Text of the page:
Ectocarpene is a sexual attractant, or pheromone, found with several species of brown algae (Phaeophyceae). The substance has a fruity scent and can be sensed by humans when millions of algae gametes swarm the seawater and the females start emitting the substance to attract the male gametes.

Ectocarpene
Ectocarpene structure.png
Names
Preferred IUPAC name
(6S)-6-[(1Z)-But-1-en-1-yl]cyclohepta-1,4-diene
Other names
(S,Z)-6-(But-1-en-1-yl)cyclohepta-1,4-diene
Dictyopterene D
Identifiers
3D model (JSmol)
ChemSpider
UNII
  • InChI=1S/C11H16/c1-2-3-8-11-9-6-4-5-7-10-11/h3-4,6-8,10-11H,2,5,9H2,1H3/b8-3-/t11-/m0/s1 ☒N
    Key: KIFXGGYCNMHCSX-DZHRUPLWSA-N ☒N
  • InChI=1/C11H16/c1-2-3-8-11-9-6-4-5-7-10-11/h3-4,6-8,10-11H,2,5,9H2,1H3/b8-3-/t11-/m0/s1
    Key: KIFXGGYCNMHCSX-DZHRUPLWBJ
  • CC/C=C\[C@H]1CC=CCC=C1
Properties
C11H16
Molar mass 148.249 g·mol−1
Density 0.908 g/mL
Except where otherwise noted, data are given for materials in their standard state (at 25 °C [77 °F], 100 kPa).
☒N verify (what is checkY☒N ?)

Ectocarpene was the first isolated algal pheromone. It was isolated from algae Ectocarpus (order Ectocarpales) by Müller and col. in 1971.[1] More recent studies have shown that a pre-ectocarpene compound may be responsible for actual attraction of the male gametes.[2]

Moreover, Ectocarpene’s presence, in 2010, has been identified within the Capsicum fruit for the first time. Studies concluded that its "sweet and green" aroma surfaced through identification tests as well as sensory tests. Its relatively low but influential presence helps develop the Capsicum fruit’s profile.[3]

(E)-Ectocarpene is a product associated to a group referred to as Bryophytes, a family of liverworts, algae, and other species with medicinal and nutritional properties. It is suggested that (E)-Ectocarpene may have an evolutionary relationship between families of liverworts and algae as its concentration of formation varies based on the species’ environmental conditions.[4]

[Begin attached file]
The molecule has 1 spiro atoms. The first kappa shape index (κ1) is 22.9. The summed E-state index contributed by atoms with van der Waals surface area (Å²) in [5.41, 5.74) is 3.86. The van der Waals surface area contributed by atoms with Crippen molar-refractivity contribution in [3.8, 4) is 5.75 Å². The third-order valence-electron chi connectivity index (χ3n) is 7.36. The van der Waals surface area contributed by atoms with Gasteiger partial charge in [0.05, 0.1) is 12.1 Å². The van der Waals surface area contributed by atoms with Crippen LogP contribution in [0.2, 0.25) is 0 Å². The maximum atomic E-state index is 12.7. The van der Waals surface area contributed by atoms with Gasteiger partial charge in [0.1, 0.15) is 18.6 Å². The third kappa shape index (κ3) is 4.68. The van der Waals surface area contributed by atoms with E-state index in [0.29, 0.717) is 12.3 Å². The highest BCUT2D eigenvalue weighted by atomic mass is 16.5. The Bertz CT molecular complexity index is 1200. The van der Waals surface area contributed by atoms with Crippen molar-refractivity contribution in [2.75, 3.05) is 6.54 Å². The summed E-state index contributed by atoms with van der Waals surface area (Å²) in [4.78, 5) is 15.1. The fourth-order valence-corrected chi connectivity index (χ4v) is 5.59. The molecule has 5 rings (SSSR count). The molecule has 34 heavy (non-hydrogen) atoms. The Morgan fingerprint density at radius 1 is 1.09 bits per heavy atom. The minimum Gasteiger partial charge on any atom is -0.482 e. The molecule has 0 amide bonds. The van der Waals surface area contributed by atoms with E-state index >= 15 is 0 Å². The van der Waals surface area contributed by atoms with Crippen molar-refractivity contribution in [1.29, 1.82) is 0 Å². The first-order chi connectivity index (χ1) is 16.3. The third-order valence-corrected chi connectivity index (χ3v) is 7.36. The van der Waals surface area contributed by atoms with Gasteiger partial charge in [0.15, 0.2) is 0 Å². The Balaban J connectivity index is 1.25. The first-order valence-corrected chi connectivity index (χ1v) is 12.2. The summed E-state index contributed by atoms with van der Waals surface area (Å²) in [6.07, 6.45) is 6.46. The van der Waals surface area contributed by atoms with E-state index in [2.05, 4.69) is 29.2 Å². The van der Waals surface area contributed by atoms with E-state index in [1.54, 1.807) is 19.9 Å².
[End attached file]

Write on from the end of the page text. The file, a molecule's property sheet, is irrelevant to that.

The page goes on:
All the double bonds are cis and the absolute configuration of the stereocenter is (S).[2]

See alsoEdit

ReferencesEdit

  1. ^ Mueller, D. G.; Jaenickel, L.; Donike, M.; Akintobi, T. (1971). "Sex attractant in a brown alga: chemical structure". Science. 171 (3973): 815–817. Bibcode:1971Sci...171..815M. doi:10.1126/science.171.3973.815. PMID 17812027. S2CID 41629286.
  2. ^ a b Wilhelm Boland (1995). "The Chemistry of Gamete Attraction: Chemical Structures, Biosynthesis, and (a)biotic Degradation of Algal Pheromones". Proceedings of the National Academy of Sciences of the United States of America. 92 (1): 37–43. Bibcode:1995PNAS...92...37B. doi:10.1073/pnas.92.1.37. JSTOR 2366495. PMC 42813. PMID 7816845.
  3. ^ Rodríguez-Burruezo, Adrián; Kollmannsberger, Hubert; González-Mas, M. Carmen; Nitz, Siegfried; Fernando, Nuez (2010-04-14). "HS-SPME Comparative Analysis of Genotypic Diversity in the Volatile Fraction and Aroma-Contributing Compounds of Capsicum Fruits from the annuum − chinense − frutescens Complex". Journal of Agricultural and Food Chemistry. 58 (7): 4388–4400. doi:10.1021/jf903931t. ISSN 0021-8561. PMID 20199081.
  4. ^ Asakawa, Yoshinori; Ludwiczuk, Agnieszka (2018-03-23). "Chemical Constituents of Bryophytes: Structures and Biological Activity". Journal of Natural Products. 81 (3): 641–660. doi:10.1021/acs.jnatprod.6b01046. ISSN 0163-3864. PMID 29019405.

External linksEdit